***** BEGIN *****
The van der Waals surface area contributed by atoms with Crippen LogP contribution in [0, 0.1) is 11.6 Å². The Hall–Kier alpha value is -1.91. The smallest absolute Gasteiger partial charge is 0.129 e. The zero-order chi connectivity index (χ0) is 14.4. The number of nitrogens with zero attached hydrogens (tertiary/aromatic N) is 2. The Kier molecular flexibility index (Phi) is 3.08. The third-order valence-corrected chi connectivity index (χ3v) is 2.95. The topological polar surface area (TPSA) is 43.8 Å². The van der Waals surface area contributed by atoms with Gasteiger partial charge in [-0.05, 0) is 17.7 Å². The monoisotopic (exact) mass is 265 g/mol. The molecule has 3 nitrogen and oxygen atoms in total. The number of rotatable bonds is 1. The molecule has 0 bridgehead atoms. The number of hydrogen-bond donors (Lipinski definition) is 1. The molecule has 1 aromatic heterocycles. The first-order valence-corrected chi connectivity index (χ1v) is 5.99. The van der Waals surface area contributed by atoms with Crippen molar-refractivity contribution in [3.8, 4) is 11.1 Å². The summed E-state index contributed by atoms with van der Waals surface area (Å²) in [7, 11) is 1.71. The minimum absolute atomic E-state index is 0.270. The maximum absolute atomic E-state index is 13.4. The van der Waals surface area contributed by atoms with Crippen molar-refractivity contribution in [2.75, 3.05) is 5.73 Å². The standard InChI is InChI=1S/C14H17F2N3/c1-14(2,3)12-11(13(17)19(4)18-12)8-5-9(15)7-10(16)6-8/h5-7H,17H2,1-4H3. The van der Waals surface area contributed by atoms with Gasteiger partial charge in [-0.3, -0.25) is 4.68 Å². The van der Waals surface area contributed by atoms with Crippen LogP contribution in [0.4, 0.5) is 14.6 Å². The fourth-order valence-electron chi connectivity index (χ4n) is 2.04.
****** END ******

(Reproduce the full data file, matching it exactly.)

The van der Waals surface area contributed by atoms with Crippen LogP contribution in [0, 0.1) is 11.6 Å². The Hall–Kier alpha value is -1.91. The smallest absolute Gasteiger partial charge is 0.129 e. The zero-order chi connectivity index (χ0) is 14.4. The number of nitrogens with zero attached hydrogens (tertiary/aromatic N) is 2. The Kier molecular flexibility index (Phi) is 3.08. The third-order valence-corrected chi connectivity index (χ3v) is 2.95. The topological polar surface area (TPSA) is 43.8 Å². The van der Waals surface area contributed by atoms with Gasteiger partial charge in [-0.05, 0) is 17.7 Å². The monoisotopic (exact) mass is 265 g/mol. The molecule has 3 nitrogen and oxygen atoms in total. The number of rotatable bonds is 1. The molecule has 0 bridgehead atoms. The number of hydrogen-bond donors (Lipinski definition) is 1. The molecule has 1 aromatic heterocycles. The first-order valence-corrected chi connectivity index (χ1v) is 5.99. The van der Waals surface area contributed by atoms with Crippen molar-refractivity contribution in [3.8, 4) is 11.1 Å². The summed E-state index contributed by atoms with van der Waals surface area (Å²) in [7, 11) is 1.71. The minimum absolute atomic E-state index is 0.270. The maximum absolute atomic E-state index is 13.4. The van der Waals surface area contributed by atoms with Crippen molar-refractivity contribution in [2.75, 3.05) is 5.73 Å². The standard InChI is InChI=1S/C14H17F2N3/c1-14(2,3)12-11(13(17)19(4)18-12)8-5-9(15)7-10(16)6-8/h5-7H,17H2,1-4H3. The van der Waals surface area contributed by atoms with Gasteiger partial charge in [-0.3, -0.25) is 4.68 Å². The van der Waals surface area contributed by atoms with Crippen LogP contribution in [0.4, 0.5) is 14.6 Å². The fourth-order valence-electron chi connectivity index (χ4n) is 2.04.